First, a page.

I felt like this was the best piece I’ve ever had the pleasure of hearing the CSO do. Alfred sat there next to the piano while the rest of the orchestra started, waiting for his time, with this warm smile on his face, and to hear him start into his piano solos from complete silence when the rest of the orchestra has stopped, that’s to find God in music. There is no question. The piece was only a little over thirty minutes and by the halfway point I already knew it was one of the coolest things I have ever heard. I just have a hard time believing how anyone can play the piano…it impresses the shit out of me. The theory has to be buried into your brain, because on Piano there it’s really black and white, like fretted instruments. On a violin you can search for the right note, but on the piano, if you fuck up, you fuck up. And at that, both of your hands are operating, and Alfred Brendel does it on such a spectacular level. The emotion that he puts into even the simplest fills baffles me. And yet he puts the same emotion into huge intricate solos, and he does it flawlessly. Sometimes with his eyes closed, his elderly jowls going wild. It was a thirty minute piece that felt like ten, it was just TOO good. He got four ovations, three standing.

Somewhere in the middle of the piece, though, a woman on the back balcony caught my eye. She was either drunk, stoned, or not completely there in the head, but I still think she might have been one of the free-est souls I’ve ever seen. She was literally doing a sitting hippie dance during Alfred Brendels piece. That made me realize…this shit is pretty rockin.

During intermission, people usually walk around to exercise their legs, go to the bathroom, pick up a ridiculously expensive chocolate bar or glass of wine at the concessions, etc. But I was too floored to really stand up right then. It was obvious to me that this was one of the most impressive things to ever grace my ears. I can only think of one or two performances that have come close, and then actual recorded music which is quite different and more up for grabs. When it comes to recorded music, lots of songs strike me as just brilliant every time I hear them. Off the top of my head, Song To The Siren covered by Cocteau Twins, Fleeting Smile by Roger Eno, and Samba Pa ‘Ti by Santana. I also saw Yo Yo Ma and the Silk Road Ensemble a few years ago, and that was also just unbelievable. But this was totally a new breed of awesome. So you’d think I’d be disappointed in whatever the last piece had to offer. Because really, how can something measure up to this? It’s Alfred Brendel playing Mozart, that’s pretty hard to beat. Like I said, only a few composers compare to Mozart. Bach is one, Handel is another. I usually don’t think Beethoven when I think of favorite composers, but he is amazing enough in his composures that he should be making top composer lists for all fans of classical music.

To my disbelief, the Mozart was actually beaten out by something even more amazing, Beethoven’s 5th. Even if you don’t know shit about classical music, chances are you know that name. Beethoven’s 5th. Everyone has heard the opening bars. It’s just so a part of popular culture and music that it’s hard to escape. And it’s popular for a reason, most people consider it to be the greatest piece of music ever produced. It’s not just the opening part that is great… Every minute of the thirty minute long symphony is absolutely ingenious, and not one fumble is made in the whole course of the music. It’s the most amazing piece of classical music, bar none. It has load of energy and every time the piece explodes into beautiful sound within the last fifteen minutes, and it feels like about as many times, you just feel like this is the greatest thing you have ever listened to. And it’s being performed by the CSO no less, all operating as one huge wonderful unit. Everything here was absolutely perfect, the pizzicato stretch, the complex solos bouncing off of each of the sections… This shit is hardcore. If there is headbanging classical music, this is it. No question, this was even cooler than the Mozart. I’ve fucking seen the light.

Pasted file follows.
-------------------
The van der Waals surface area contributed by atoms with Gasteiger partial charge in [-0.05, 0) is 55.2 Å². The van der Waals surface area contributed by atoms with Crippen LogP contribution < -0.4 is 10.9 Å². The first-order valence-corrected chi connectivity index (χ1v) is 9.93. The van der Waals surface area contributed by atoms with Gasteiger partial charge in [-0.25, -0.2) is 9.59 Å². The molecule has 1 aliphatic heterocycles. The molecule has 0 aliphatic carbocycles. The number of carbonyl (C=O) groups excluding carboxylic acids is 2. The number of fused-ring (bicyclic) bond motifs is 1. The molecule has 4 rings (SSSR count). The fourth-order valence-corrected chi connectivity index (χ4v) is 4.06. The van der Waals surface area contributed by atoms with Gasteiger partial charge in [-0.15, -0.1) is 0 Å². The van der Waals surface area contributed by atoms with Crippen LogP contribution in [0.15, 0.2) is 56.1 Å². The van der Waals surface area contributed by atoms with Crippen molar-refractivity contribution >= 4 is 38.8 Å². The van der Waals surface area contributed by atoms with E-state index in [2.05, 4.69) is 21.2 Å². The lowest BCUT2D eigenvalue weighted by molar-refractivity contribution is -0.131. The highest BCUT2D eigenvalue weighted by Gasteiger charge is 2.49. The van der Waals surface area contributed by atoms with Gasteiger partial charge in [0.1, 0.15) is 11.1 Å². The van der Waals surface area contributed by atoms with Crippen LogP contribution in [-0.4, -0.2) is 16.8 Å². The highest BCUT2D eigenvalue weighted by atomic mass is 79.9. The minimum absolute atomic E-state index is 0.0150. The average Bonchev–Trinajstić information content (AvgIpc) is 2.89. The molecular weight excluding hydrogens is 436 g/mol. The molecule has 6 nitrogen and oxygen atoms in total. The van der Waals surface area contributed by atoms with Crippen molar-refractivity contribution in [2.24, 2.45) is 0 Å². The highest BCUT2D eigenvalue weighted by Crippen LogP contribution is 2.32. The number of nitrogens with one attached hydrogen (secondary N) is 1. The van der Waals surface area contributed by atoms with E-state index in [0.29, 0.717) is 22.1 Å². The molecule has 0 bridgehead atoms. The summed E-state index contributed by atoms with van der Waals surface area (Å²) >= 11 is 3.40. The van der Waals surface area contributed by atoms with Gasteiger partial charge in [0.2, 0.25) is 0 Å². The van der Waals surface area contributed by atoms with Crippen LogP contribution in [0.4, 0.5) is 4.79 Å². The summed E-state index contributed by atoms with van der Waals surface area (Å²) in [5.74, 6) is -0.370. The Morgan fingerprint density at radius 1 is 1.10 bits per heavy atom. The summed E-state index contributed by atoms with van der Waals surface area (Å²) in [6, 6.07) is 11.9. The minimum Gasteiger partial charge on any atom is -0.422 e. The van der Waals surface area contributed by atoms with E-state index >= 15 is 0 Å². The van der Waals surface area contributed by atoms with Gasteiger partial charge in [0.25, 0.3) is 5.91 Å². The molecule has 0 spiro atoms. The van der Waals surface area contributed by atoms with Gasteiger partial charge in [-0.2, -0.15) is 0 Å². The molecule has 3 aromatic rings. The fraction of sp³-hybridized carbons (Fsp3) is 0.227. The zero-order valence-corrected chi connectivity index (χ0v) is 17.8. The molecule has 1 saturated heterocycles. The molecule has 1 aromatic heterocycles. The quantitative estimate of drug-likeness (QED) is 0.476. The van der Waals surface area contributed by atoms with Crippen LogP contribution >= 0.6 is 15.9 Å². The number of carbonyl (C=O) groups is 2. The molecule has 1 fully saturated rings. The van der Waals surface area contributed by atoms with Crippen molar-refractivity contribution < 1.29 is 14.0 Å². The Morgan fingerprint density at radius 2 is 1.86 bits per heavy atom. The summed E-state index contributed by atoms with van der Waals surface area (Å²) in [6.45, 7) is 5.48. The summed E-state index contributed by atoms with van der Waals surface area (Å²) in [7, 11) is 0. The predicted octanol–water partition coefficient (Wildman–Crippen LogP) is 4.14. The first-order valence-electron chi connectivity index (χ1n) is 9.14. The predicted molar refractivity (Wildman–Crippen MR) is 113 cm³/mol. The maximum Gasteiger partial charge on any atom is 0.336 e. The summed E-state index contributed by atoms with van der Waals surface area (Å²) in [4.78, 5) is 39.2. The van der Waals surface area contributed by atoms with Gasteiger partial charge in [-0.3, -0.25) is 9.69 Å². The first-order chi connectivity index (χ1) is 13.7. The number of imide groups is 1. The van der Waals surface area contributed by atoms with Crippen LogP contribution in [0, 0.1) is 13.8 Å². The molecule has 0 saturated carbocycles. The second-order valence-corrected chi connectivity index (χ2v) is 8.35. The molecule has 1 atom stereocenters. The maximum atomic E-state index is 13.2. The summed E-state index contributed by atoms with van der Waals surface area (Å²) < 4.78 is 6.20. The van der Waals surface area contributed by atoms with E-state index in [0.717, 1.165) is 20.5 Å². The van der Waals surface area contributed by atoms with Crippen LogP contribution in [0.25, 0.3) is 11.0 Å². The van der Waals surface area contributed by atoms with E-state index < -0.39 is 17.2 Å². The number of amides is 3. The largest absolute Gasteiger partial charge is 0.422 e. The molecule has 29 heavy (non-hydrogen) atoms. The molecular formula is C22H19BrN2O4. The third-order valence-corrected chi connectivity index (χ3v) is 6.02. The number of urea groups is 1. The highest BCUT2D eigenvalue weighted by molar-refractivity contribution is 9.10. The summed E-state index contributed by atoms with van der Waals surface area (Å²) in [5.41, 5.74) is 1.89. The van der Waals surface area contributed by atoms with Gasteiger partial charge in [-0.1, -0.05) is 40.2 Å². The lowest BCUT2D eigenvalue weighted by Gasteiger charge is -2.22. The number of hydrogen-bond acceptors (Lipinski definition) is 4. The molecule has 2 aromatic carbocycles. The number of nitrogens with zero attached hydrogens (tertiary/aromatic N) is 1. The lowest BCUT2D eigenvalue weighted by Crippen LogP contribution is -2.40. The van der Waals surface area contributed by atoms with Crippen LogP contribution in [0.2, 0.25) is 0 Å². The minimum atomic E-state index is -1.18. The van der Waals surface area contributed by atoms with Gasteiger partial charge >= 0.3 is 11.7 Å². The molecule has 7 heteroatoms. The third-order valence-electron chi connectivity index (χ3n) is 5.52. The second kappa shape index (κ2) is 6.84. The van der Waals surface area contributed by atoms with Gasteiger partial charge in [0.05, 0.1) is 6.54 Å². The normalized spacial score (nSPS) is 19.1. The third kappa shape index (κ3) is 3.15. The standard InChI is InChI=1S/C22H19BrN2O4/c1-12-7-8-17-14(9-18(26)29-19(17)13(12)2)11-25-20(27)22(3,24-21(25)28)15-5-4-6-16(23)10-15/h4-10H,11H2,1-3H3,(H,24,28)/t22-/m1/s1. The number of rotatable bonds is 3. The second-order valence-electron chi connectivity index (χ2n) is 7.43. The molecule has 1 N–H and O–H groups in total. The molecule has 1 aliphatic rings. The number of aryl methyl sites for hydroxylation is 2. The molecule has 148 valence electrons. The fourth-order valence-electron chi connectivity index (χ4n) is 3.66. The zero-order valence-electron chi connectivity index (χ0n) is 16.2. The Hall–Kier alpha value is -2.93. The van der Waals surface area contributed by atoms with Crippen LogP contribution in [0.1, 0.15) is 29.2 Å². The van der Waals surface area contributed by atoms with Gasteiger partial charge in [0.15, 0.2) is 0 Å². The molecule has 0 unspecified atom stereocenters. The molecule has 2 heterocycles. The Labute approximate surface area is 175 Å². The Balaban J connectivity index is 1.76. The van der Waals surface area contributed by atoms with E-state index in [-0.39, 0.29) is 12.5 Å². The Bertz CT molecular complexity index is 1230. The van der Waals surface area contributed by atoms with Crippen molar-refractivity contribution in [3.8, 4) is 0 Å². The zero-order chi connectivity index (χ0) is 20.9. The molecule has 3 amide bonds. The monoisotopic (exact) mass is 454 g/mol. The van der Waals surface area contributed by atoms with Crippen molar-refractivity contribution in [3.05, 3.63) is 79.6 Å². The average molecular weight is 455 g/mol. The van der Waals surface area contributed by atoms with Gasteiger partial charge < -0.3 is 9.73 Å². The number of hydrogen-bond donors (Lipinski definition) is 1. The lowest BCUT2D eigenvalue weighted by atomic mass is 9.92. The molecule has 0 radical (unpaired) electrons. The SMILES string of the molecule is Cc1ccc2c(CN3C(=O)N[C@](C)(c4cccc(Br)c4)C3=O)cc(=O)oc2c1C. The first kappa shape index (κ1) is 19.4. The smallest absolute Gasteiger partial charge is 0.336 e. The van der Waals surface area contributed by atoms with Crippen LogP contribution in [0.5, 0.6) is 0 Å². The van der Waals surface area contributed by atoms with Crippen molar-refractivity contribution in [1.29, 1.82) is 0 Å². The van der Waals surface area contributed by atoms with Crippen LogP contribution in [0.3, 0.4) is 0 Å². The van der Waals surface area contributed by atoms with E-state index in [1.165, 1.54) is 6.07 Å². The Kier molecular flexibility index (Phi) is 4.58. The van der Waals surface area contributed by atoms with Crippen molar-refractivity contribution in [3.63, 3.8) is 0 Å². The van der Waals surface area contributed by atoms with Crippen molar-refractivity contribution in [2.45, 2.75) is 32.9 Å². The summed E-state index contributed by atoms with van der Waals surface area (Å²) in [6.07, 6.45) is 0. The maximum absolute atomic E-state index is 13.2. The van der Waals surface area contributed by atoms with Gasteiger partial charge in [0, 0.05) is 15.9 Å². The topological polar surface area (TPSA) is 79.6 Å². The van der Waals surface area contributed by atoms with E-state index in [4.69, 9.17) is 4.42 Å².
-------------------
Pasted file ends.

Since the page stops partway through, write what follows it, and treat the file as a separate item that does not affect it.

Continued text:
Anyway, Saturday was easily the best night of music of my life, I’m still trying to get over it.

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2 comments

  1. I would have loved to see Alfred Brendel perform with the CSO. I saw him perform his last ever recital in Los Angeles last year, and it just blew me away. Have you seen the BBC’s documentary on him, “Alfred Brendel in Portrait”?

    As for Beethoven’s 5th, I saw the Royal Phil and the San Diego Symphony both on stage at the same time performing it earlier this year. And I have to agree with you — the entire symphony from beginning to end is just amazing. It’s a shame more people haven’t heard the whole thing.

    Thanks for the post.


  2. His last ever recital? How exciting! It must have been amazing. I actually saw him again last Winter I believe, also before he retired. It was great, as expected. I have not seen that BBC Documentary, but thanks for the tip. I’m going to have to check it out now.